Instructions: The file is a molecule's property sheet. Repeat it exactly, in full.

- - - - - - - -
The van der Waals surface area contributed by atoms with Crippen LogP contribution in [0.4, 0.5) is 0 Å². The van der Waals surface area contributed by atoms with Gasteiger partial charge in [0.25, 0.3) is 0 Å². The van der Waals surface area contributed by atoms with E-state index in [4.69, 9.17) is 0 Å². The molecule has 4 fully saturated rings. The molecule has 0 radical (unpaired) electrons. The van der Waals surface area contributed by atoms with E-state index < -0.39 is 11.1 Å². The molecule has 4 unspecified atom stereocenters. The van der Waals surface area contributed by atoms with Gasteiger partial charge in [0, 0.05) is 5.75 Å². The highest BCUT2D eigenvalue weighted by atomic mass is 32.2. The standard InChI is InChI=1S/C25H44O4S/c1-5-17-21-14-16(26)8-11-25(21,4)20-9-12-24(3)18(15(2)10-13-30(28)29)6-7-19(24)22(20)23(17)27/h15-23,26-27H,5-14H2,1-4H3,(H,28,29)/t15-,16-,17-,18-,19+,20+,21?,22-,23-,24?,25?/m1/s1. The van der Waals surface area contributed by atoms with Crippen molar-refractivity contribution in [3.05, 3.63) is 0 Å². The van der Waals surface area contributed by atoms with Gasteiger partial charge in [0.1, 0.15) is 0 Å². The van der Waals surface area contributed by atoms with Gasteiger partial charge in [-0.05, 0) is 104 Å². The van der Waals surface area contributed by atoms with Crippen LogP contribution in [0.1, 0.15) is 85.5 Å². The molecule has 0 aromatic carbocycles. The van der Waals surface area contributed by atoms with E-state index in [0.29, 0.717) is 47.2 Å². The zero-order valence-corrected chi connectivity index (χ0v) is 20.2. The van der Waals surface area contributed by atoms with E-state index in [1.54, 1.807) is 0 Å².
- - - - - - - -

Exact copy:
The van der Waals surface area contributed by atoms with Crippen LogP contribution in [0.4, 0.5) is 0 Å². The van der Waals surface area contributed by atoms with Gasteiger partial charge in [0.25, 0.3) is 0 Å². The van der Waals surface area contributed by atoms with E-state index in [4.69, 9.17) is 0 Å². The molecule has 4 fully saturated rings. The molecule has 0 radical (unpaired) electrons. The van der Waals surface area contributed by atoms with E-state index < -0.39 is 11.1 Å². The molecule has 4 unspecified atom stereocenters. The van der Waals surface area contributed by atoms with Gasteiger partial charge in [0, 0.05) is 5.75 Å². The highest BCUT2D eigenvalue weighted by atomic mass is 32.2. The standard InChI is InChI=1S/C25H44O4S/c1-5-17-21-14-16(26)8-11-25(21,4)20-9-12-24(3)18(15(2)10-13-30(28)29)6-7-19(24)22(20)23(17)27/h15-23,26-27H,5-14H2,1-4H3,(H,28,29)/t15-,16-,17-,18-,19+,20+,21?,22-,23-,24?,25?/m1/s1. The van der Waals surface area contributed by atoms with Crippen molar-refractivity contribution in [3.05, 3.63) is 0 Å². The van der Waals surface area contributed by atoms with Gasteiger partial charge in [0.1, 0.15) is 0 Å². The van der Waals surface area contributed by atoms with Gasteiger partial charge in [-0.05, 0) is 104 Å². The van der Waals surface area contributed by atoms with Crippen LogP contribution in [0.1, 0.15) is 85.5 Å². The molecule has 0 aromatic carbocycles. The van der Waals surface area contributed by atoms with E-state index in [0.29, 0.717) is 47.2 Å². The zero-order valence-corrected chi connectivity index (χ0v) is 20.2. The van der Waals surface area contributed by atoms with E-state index in [1.54, 1.807) is 0 Å².